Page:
Unfortunately they do a very poor job of conveying how to get into those quests. When you start story mode you are given four routes in which to go. One of them says in the description that it allows you to complete Quest #1. But all four list credit and resource rewards. So, me being a completionist, decided to save up story missions until I earned some upgrades. That was a monumental error on my part. I left that station to another, and when I got to that other station, none of the routes offered any quest completion. I played through more and more stages, but I could not get back to the place where a quest was offered. In fact, I ended up stranded on stations where the difficulty spiked horribly and none of my route options were less than a 6 difficulty. Worse, the Operations Progress window did little to clear up this confusion. Especially since the menu controls are very funky and the description of Quest #1 was barely visible. Finally I figured out by re-reading the last line of that quest where I needed to get back to. And I planned a route to get there. But that included going through a route that was Difficulty 8, out of a possible 10. It took me a few attempts, needless to say. Once I was able to figure out what I needed to do, I finally started to make progress until I finished them all. But that was nowhere near the last time that I had to station hop to get to the start of a quest.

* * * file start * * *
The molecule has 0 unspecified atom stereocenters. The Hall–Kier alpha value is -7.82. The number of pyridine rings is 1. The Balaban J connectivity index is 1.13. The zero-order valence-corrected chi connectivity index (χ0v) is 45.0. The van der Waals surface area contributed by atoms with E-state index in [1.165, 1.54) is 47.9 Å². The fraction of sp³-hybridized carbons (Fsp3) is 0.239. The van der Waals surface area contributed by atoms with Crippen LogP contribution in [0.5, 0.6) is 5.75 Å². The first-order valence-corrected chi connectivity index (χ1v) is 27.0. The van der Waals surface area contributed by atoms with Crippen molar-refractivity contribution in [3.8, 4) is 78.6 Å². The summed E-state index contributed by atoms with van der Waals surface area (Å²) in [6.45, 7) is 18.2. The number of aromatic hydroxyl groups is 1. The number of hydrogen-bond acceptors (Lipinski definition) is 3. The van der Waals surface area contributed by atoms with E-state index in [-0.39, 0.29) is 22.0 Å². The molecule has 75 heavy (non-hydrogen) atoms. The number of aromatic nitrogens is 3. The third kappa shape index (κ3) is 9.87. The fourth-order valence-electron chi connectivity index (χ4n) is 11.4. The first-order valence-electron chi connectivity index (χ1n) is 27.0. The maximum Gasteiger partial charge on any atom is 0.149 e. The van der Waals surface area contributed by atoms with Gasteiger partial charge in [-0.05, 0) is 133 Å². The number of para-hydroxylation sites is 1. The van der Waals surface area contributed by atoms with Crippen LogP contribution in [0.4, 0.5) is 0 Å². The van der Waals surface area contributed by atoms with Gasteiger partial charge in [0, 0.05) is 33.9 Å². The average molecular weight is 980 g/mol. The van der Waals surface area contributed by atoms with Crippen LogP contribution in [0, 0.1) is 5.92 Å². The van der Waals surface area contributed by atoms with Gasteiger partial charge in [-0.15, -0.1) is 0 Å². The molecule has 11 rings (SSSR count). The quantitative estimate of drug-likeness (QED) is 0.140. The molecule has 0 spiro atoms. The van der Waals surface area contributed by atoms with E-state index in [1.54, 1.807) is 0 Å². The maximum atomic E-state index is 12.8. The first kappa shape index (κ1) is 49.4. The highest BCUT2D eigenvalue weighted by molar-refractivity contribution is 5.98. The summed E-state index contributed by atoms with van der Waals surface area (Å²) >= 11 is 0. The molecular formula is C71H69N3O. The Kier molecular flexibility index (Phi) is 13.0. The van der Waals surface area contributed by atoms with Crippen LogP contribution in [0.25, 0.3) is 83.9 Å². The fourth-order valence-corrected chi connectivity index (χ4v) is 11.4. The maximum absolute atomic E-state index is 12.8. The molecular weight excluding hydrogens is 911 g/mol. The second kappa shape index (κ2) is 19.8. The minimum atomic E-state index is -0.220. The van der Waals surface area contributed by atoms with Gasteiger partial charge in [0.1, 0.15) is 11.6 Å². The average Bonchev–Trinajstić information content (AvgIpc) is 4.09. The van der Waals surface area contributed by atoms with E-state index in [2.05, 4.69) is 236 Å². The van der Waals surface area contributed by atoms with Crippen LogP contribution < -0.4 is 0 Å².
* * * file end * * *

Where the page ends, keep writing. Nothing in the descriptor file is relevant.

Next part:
While we are on the negatives, let’s discuss a few other issues. The translation onto PS4 did not go too well in a couple ways. The first way is that menu operation is frankly terrible. Navigating the menus and using the PlayStation controller for operations within them is an exercise in frustration. There are a lot of menus that you will need to navigate, and it was a consistently frustrating experience. You would think at some point you would get used to it. But wait until you try to purchase less than ten units of Palladium. Another huge source of frustration ties to the economy. There is a consistent bug where you lose credits at the end of missions in story mode. You will start a mission with over two million, and end the mission with five hundred thousand. And this is not based on damage received or anything else. I can get hit zero times in certain missions, and end up in the poor house. Worse, I looked at the Steam comments and this bug was a known issue back before it came to PS4. So to counter that, I had to spend even more time in the menus buying a lot of resources so that I could sell them later as a way of banking my money. Especially because new ships are between three and seven million credits. And since some stations don’t even buy or sell gold and palladium, it was beyond frustrating.